The Pennsylvania Public Utility Commission’s (PUC) revision of distribution figures for impact fee revenue generated by Act 13 is mixed news for municipalities, with a bigger pot of revenue to divvy up, but most will get a smaller share.
The agency had to recalculate the distributions after determining that an error occurred over how it applied the five-linear-mile rule for calculating impact fee revenue under Act 13, the state’s omnibus Marcellus Shale law. The PUC had originally published a distribution list on Oct. 15 but rescinded it in late October (see Shale Daily, Oct. 29; Oct. 16).
“After publishing the numbers, a few entities reached out to [us] to verify their information and double-check their distribution,” the PUC said. “While reviewing the payments to these entities, [we] came across an issue in how the five-linear-mile input was applied. As a result, [we] conducted a wholesale review of the distribution amounts and made the necessary corrections.”
According to the PUC, there were 1,388 municipalities that received impact fee revenue. The revised figures show that 652 of them will receive less money after the recalculation, 138 will receive more money and 598 were unchanged.
By far the biggest beneficiary of the recalculation is the City of Williamsport, which saw its distribution increase by $300,145.26, for a total distribution of $559,742.98. In comparison, the municipality that saw the second-highest increase in its distribution was Lycoming’s Jersey Shore Borough, which will get an additional $44,769.74 ($83,499.88 total).
“Getting it right sets the template for the next set of checks, which are to be distributed in July,” Lycoming County Department of Planning and Community Development Deputy Director William Kelly told the Williamsport Sun-Gazette. He later added, “You know what’s amazing? The adjusted PUC list is almost spot on, within a few percentage points, of our original estimates in April.”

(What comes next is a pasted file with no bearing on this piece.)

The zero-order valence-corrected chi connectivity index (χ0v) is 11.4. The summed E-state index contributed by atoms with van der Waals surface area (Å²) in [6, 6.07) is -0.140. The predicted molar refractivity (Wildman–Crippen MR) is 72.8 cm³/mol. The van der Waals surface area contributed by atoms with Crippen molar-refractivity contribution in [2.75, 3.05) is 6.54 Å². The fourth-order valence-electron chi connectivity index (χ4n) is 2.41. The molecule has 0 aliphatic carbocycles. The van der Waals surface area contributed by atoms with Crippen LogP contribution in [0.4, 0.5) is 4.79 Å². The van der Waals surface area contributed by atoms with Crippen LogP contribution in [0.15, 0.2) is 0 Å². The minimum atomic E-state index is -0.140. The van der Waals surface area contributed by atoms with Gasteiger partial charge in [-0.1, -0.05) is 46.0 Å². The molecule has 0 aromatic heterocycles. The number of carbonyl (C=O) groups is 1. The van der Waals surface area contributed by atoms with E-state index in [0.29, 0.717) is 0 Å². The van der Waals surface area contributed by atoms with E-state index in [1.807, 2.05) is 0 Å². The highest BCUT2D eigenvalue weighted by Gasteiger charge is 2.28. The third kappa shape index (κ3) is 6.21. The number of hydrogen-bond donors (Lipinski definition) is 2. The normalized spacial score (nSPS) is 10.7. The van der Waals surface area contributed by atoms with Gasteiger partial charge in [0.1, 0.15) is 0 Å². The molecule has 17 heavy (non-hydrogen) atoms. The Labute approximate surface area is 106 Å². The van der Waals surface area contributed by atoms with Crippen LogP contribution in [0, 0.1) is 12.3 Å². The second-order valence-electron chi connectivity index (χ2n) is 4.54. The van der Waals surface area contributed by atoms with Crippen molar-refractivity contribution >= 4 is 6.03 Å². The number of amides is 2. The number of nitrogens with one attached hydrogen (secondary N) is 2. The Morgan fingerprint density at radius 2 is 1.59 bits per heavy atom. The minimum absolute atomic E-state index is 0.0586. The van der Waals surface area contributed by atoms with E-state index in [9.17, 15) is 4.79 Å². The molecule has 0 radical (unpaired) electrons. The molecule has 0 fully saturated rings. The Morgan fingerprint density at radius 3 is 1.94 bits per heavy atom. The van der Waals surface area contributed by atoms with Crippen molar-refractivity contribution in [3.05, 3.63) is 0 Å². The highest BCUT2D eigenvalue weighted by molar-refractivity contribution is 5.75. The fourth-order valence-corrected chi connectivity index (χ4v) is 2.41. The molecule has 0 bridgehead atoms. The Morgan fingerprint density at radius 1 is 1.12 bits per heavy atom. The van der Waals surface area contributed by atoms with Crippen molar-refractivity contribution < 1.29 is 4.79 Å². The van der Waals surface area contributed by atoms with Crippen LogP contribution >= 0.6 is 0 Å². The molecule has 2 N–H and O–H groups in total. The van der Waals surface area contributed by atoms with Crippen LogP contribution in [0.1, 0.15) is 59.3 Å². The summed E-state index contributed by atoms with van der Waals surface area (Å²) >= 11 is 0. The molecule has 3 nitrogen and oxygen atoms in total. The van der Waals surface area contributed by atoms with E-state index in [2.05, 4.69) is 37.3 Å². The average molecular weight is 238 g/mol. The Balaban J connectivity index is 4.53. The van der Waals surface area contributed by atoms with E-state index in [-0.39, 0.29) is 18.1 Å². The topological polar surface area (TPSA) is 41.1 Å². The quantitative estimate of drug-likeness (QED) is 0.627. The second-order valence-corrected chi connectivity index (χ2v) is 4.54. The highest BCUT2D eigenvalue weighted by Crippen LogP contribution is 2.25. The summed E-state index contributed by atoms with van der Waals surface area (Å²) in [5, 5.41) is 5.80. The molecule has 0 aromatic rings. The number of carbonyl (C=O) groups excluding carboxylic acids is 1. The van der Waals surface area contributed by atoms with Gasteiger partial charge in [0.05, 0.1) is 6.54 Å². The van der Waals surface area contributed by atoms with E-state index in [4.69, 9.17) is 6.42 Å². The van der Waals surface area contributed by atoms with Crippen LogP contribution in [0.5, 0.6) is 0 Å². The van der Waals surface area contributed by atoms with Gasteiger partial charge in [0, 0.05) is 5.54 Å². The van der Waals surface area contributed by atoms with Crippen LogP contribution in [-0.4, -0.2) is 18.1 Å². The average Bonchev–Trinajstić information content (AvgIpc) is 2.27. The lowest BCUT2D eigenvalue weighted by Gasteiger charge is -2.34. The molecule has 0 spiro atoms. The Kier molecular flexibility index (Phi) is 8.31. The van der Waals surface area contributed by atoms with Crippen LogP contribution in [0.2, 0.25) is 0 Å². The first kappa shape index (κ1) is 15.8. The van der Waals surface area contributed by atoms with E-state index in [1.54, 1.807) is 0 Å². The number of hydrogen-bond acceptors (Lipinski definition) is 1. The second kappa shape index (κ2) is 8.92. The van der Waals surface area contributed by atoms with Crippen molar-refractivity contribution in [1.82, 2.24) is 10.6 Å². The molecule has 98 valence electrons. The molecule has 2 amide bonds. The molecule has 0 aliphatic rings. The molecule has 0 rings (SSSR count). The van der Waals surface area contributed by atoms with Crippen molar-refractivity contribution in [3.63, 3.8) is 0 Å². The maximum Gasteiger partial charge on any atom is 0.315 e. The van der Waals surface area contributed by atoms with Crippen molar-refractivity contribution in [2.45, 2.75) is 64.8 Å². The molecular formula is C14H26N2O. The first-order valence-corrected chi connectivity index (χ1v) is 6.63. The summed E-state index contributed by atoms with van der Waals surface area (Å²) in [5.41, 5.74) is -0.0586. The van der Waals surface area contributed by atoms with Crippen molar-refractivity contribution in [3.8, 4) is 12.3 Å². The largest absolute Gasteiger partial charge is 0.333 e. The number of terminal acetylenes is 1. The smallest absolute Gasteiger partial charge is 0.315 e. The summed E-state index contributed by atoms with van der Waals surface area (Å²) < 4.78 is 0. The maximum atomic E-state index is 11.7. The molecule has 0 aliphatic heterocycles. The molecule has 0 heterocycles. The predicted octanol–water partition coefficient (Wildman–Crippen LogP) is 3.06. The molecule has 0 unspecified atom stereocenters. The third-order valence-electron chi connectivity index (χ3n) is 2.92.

Lycoming’s Loyalsock Township saw the biggest decrease in distribution, but it still stands to receive a big share of revenue. It will lose $56,499.69, for a total distribution of $244,000.34.
Overall, municipalities will receive $111,673,038.74, an increase of $104,887.14.
PUC spokeswoman Jennifer Kocher stressed that oil and gas operators weren’t charged additional impact fees; the added revenue would come from the share previously allocated to the state’s Housing Affordability and Rehabilitation Enhancement Fund.
“The fund itself it didn’t change,” Kocher told NGI’s Shale Daily on Tuesday. “The pot of money stayed the same, it was just how it was being distributed changed.”
Lycoming and Williamsport officials had calculated that the city, which has no oil or natural gas wells within its own city limits, is still within five linear miles of two wells: Anadarko E&P Co. LP’s Douglas Kinley 6H well in Lycoming Township, and Rice Drilling LLC’s Ultimate Warrior 1 well in Upper Fairfield Township.
The PUC reports municipalities will receive $108.7 million in impact fee revenue, with $38.2 million going to counties with producing unconventional wells, $39.3 million to municipalities with producing unconventional wells, and $28.7 million to municipalities that are contiguous or within five linear miles of municipalities with producing wells.
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